Honey toast or Shibuya toast box is a delicious yet surprisingly easy dessert to make. The sweet treat has become a popular option to have in dessert cafes all over Asia, including in Singapore, Taiwan and Malaysia.
Here at Honest Food Talks, we’re always passionate about bringing you honest insights on quality food and this time is no different. Read on to find out more about honey toast and how you can bring a yummy piece of Shibuya, Japan straight to the comforts of your own home.
What is it?
The dessert is bread hollowed out and filled with bread cubes and toppings like cut fruits and cream. The sides of the loaf are then coated with the sweet golden hachimitsu (蜂蜜, as the Japanese calls it), giving it its name – Honey Toast Box.
This dessert originated from Shibuya, Japan and was often known for being served in karaoke bars. It has since gained popularity all over Asia, with some of these countries adding their flair to the Japanese version. It is usually served after meals as a dessert however you can also have it for breakfast.
This sweet treat has multiple other names though, sometimes referred to as Shibuya, Shokudo, or Harajuku honey toast or simply Japanese Brick toast.
Is honey toast healthy?
A regular serving of this sweet treat is usually shared between 2 to 3 people. In total, one serving may have a calorie count of up to 1,400 kcal!
However, as long as you share the meal and don’t go overboard with various sinful toppings, this dessert may be considered healthy.
Honey does not raise blood sugar levels as much as refined sugar and contains antioxidants that can help lower blood pressure. It also helps to decrease the bad LDL cholesterol levels while increasing the good HDL cholesterol.
The bread on the other hand is probably not the most nutritious option. It is made from sugar, butter, milk, white flour and salt, which are all very tasty when put together but not very healthy.
A great way to work around this is to load up on the healthier version of toppings such as nuts and cut fruit. Not only do these add a delicious combination to the core ingredients but they also serve a nutritional purpose.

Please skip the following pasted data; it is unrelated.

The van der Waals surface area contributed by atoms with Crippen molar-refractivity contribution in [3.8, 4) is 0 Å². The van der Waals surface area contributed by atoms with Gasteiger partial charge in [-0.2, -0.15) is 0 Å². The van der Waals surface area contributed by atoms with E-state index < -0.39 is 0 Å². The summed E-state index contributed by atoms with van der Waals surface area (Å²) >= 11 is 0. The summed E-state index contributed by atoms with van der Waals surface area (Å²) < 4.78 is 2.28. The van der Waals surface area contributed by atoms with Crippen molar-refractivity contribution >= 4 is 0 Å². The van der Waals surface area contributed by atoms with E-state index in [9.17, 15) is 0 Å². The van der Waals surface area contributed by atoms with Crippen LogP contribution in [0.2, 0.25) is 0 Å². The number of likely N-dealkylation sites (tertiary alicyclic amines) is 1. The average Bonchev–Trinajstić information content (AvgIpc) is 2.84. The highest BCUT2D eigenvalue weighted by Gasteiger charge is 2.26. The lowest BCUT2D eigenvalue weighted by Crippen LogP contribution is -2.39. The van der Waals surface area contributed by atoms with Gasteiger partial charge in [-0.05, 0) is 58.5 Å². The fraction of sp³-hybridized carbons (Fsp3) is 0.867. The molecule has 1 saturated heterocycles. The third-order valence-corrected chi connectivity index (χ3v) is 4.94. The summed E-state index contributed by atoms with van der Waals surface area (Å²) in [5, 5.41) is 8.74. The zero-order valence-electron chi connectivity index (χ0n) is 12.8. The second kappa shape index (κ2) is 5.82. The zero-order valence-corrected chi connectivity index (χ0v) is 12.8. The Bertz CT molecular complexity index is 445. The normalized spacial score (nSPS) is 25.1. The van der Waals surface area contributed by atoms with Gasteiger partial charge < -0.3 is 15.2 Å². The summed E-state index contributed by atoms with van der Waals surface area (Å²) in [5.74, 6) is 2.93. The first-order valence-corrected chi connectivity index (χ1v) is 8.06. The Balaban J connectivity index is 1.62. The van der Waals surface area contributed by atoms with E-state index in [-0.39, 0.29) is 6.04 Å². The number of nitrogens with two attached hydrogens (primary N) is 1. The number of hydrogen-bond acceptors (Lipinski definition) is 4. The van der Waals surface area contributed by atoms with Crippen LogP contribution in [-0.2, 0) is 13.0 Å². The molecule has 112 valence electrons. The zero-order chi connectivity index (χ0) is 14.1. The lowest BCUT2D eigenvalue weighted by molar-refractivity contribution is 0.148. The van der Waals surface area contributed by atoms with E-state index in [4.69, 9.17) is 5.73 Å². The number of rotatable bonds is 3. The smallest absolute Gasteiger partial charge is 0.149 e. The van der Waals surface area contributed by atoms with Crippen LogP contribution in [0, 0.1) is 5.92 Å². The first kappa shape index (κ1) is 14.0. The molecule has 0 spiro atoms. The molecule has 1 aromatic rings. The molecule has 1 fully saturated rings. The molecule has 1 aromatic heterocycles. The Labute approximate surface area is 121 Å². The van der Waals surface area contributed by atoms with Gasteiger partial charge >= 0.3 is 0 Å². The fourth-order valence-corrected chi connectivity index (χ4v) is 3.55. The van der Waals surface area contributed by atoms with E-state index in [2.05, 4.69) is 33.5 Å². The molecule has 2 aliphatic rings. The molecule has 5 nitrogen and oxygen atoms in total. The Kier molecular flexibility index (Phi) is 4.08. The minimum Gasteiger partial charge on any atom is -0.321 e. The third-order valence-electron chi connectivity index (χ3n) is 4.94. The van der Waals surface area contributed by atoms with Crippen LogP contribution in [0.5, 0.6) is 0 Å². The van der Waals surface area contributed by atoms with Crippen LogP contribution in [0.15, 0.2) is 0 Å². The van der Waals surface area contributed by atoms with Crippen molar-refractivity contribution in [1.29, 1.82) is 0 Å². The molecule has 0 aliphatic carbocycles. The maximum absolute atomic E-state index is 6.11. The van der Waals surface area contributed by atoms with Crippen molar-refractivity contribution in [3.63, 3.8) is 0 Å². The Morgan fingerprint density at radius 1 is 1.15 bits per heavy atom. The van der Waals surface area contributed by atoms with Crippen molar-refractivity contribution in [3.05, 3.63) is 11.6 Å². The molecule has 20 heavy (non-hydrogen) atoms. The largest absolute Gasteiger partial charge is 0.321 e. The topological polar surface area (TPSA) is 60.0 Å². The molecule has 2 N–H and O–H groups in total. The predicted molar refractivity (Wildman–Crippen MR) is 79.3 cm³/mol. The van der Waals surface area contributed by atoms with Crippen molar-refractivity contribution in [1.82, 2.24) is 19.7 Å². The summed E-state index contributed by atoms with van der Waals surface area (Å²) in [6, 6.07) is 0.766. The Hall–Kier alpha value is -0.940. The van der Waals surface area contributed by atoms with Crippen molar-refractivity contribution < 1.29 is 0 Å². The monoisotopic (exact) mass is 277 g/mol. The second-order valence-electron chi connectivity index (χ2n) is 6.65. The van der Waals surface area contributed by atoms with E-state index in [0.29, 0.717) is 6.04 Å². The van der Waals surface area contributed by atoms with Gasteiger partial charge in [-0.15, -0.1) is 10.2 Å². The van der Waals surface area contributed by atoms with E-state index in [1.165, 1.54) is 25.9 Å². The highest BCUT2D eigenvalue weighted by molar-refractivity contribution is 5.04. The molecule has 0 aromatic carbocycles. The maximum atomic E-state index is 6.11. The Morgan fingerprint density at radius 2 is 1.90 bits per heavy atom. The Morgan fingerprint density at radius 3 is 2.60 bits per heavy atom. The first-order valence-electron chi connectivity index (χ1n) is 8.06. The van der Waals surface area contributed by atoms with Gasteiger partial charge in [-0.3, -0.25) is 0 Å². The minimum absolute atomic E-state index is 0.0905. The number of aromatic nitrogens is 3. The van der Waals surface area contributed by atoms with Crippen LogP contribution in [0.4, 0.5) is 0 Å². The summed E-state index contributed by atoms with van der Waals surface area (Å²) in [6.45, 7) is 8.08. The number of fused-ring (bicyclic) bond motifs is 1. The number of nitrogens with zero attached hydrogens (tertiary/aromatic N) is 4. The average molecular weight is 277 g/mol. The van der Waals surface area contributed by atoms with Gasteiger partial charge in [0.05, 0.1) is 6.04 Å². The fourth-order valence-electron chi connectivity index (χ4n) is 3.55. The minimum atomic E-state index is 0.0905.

Shibuya vs Korean honey toast?
The Korean version has a lot of similarities to the Japanese original. However, there are some differences such as the decoration and aesthetic element that set it apart. The following are characteristics of the Korean counterpart:
- The bread used is unsliced sandwich bread, which is then sliced at only 2 and a half inches thick.
- The slices are then also cut in the middle with 2 horizontal lines and 2 vertical lines, without cutting to the edge.
- Honey and butter are spread onto the slices before toasting.
- Toppings used are usually cinnamon, whipped cream and chocolate sauce.
How to make Shibuya Honey Toast at home?
Don’t be fooled by the extravagant decoration of the Shibuya Toast Box. It is quite simple and easy to make at home. All you need are the key ingredients of honey, a loaf and dessert toppings like ice cream, whipped cream, chocolate chips and cut fruit.
To make this sweet treat all you need is a square chunk of the loaf to fill with smaller bite-size cubes of bread. Toast the entire stuffed loaf in an oven shortly and then decorate with dessert toppings of your choice. Dessert cafes usually use ice cream, whipped cream and cut fruits.
After toasting, fill the bread box with its small cubes and other dessert toppings and you’re done.